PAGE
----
Gymnastics is a sport that requires strength, flexibility, balance, coordination, and endurance. While its aerial and acrobatic movements can shock and awe, these movements can increase an athlete’s risk for injury.
What are the common injuries in gymnastics?
For paediatric populations, the most common gymnastics injuries include: sprains, strains, fractures, and dislocations. It has been reported that roughly 97% of gymnastics injuries end up in emergency departments. The most common sites of injuries are the ankle, lower leg, shoulder, Achilles, trunk, and foot.
One of the most prevalent chronic issue experienced by gymnasts is low back pain. Low back pain has been reported in up to 85% of gymnast populations. The most common low back injury is spondyolysis.
What are the risks?
Risk factors for injury in gymnastics include: a previous history of injury, competing before complete recovery, improper technique, overtraining/overuse, and environmental factors such as landing surfaces.
How can I prevent injury?
To begin, it should be noted that 80- 97% of injuries happen in practice compared to competition.
Some of the best ways to prevent injury are to:
- Avoid over training.
- Learn proper form and technique for skills in order to protect the body from repeated motions.
- Engage in a proper warm up.
- Engage in specialized strength and conditioning programs that have been developed for gymnasts.
- Manage pain and physical issues early, before they become chronic.
Why is physiotherapy important?
Nearly 90% of elite gymnasts report sustaining one or more injuries that result in reduced training capacity. These athletes spend roughly 14% of their time training at sub-optimal levels. Physiotherapists can help to prevent and manage these injuries, which in turn increases optimal training time.
Physiotherapists with training in gymnast populations can help to identify risk factors, diagnose and treat acute and chronic injuries, educate on proper warm up techniques, provide relevant strength and conditioning programs, and screen for proper form in the performance of gymnastics skills to prevent biomechanical errors.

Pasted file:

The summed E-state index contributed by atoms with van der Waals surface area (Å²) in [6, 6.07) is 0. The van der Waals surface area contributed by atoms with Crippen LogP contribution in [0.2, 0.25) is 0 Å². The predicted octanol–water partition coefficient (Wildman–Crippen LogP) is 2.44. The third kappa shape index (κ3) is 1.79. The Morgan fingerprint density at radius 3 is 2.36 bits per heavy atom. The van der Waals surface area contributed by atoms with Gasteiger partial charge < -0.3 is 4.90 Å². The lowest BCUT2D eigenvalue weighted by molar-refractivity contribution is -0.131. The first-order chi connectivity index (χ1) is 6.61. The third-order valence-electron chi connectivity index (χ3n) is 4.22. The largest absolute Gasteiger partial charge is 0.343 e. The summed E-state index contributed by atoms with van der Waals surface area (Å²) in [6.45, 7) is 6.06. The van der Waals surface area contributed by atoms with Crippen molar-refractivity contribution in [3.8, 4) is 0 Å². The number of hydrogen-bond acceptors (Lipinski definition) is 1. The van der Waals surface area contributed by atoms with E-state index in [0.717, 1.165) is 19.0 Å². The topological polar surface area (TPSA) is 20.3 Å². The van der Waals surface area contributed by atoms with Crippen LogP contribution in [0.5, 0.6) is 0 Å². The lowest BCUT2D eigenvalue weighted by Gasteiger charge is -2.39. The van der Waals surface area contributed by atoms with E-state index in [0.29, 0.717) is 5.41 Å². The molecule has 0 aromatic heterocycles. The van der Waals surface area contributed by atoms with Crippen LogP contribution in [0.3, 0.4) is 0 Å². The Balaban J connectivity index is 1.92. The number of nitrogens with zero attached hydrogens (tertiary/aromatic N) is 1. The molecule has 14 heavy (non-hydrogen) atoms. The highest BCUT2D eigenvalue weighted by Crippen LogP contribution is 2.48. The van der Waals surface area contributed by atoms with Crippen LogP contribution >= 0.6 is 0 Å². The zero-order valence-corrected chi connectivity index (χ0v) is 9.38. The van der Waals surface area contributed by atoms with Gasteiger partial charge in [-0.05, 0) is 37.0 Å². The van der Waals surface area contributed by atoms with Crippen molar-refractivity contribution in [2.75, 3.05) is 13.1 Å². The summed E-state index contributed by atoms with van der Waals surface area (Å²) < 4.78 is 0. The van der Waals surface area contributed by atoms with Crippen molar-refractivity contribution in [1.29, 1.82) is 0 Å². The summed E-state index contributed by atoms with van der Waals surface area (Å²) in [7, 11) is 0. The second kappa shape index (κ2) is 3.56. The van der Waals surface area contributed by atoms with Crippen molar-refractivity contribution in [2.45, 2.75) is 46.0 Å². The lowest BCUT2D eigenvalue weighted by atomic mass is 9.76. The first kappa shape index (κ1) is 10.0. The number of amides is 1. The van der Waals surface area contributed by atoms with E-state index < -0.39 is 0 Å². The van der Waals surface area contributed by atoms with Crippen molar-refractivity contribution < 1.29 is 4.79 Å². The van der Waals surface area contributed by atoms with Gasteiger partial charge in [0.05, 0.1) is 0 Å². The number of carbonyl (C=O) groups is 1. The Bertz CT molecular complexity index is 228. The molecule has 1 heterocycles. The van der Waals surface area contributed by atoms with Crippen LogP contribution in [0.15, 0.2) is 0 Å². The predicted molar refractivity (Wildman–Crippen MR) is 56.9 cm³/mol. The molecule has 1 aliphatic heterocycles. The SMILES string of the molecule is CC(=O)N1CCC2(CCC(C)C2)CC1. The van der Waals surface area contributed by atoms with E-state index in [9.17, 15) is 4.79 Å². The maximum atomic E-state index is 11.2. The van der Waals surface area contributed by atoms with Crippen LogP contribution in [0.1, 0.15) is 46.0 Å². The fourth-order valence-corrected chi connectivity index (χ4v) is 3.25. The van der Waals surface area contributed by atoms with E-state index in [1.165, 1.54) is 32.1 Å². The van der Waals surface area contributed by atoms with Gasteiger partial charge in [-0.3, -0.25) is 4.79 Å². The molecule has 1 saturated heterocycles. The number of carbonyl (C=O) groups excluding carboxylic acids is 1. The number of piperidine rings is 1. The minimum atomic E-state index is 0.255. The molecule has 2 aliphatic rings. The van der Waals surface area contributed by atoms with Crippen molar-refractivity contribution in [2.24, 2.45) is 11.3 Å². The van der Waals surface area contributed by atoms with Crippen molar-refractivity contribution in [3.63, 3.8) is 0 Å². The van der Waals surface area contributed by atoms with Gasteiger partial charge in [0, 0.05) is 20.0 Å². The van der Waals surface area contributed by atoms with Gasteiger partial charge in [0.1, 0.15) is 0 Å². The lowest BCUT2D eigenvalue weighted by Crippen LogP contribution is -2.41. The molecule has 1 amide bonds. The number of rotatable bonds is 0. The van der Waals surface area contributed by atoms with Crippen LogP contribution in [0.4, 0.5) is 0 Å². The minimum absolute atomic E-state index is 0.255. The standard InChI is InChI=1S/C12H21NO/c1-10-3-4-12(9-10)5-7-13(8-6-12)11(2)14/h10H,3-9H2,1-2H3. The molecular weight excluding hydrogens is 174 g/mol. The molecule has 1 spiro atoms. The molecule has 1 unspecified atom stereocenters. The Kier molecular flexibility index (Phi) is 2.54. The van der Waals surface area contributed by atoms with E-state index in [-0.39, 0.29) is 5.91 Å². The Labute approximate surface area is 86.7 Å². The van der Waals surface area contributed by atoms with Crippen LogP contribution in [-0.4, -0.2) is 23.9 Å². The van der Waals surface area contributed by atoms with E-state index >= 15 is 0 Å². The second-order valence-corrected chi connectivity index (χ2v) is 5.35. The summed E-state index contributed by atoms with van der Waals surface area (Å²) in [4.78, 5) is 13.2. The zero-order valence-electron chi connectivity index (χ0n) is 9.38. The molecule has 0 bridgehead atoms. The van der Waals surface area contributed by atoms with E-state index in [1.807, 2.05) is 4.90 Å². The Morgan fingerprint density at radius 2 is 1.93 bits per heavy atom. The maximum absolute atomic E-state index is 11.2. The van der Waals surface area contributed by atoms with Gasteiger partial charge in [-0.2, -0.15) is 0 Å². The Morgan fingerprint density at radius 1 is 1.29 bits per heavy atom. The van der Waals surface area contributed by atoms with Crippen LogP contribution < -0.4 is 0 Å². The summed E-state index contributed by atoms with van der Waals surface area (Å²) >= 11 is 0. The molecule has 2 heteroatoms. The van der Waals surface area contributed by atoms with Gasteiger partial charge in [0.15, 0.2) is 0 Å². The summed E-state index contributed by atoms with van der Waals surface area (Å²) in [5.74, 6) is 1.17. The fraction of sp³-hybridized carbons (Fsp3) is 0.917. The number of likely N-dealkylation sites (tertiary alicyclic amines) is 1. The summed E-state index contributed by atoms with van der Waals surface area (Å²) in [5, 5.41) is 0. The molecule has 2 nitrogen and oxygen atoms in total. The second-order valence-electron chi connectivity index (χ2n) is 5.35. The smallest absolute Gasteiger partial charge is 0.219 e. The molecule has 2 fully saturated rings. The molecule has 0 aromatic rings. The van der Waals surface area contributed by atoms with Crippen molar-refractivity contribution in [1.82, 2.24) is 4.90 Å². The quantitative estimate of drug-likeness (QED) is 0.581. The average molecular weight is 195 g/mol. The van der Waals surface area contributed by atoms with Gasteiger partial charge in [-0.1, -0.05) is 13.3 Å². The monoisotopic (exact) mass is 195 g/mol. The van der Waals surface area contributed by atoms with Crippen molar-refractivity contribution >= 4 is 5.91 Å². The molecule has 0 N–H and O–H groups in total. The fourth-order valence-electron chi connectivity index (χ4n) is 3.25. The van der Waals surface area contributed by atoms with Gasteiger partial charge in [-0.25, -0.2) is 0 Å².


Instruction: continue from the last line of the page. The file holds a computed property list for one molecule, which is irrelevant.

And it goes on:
Lindsay Wourms, PT, MScPT, Special Focus in Paediatrics
Former competitive gymnast
Gymnastics coaching experience with both recreational and pre-competitive groups
Special education in gymnastics rehabilitation and injury prevention
Physical Therapist on site for gymnastics at the BC Winter Games 2023
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Sands, W. A., McNeal, J. R., Jemni, M., & Penitente, G. (2011). Thinking sensibly about injury prevention and safety. Science of Gymnastics Journal, 3(3), 43-58. Singh, S., Smith, G. A., Fields, S. K., & McKenzie, L. B. (2008). Gymnastics-related injuries to children treated in emergency departments in the United States, 1990–2005. Pediatrics, 121(4), e954–e960
Lindsay grew up in Kamloops, BC where she competed for many years as an artistic gymnast. She got to know the physiotherapy profession very well in that time, and decided to pursue her passion for rehabilitation with a career in physiotherapy. She graduated from the University of Alberta in 2017 with a Masters of Science in Physical Therapy and worked in Edmonton before moving back home to BC.
Lindsay has experience treating clients of all ages and backgrounds, whether their injuries be from a motor vehicle accident, work-related, or athletic. She has a strong interest and experience in treating gymnasts, dancers, and baseball players. She approaches the treatment and management of all conditions with a focus on understanding client goals, developing individualized rehabilitation plans, and providing education, open communication, and hands on treatment.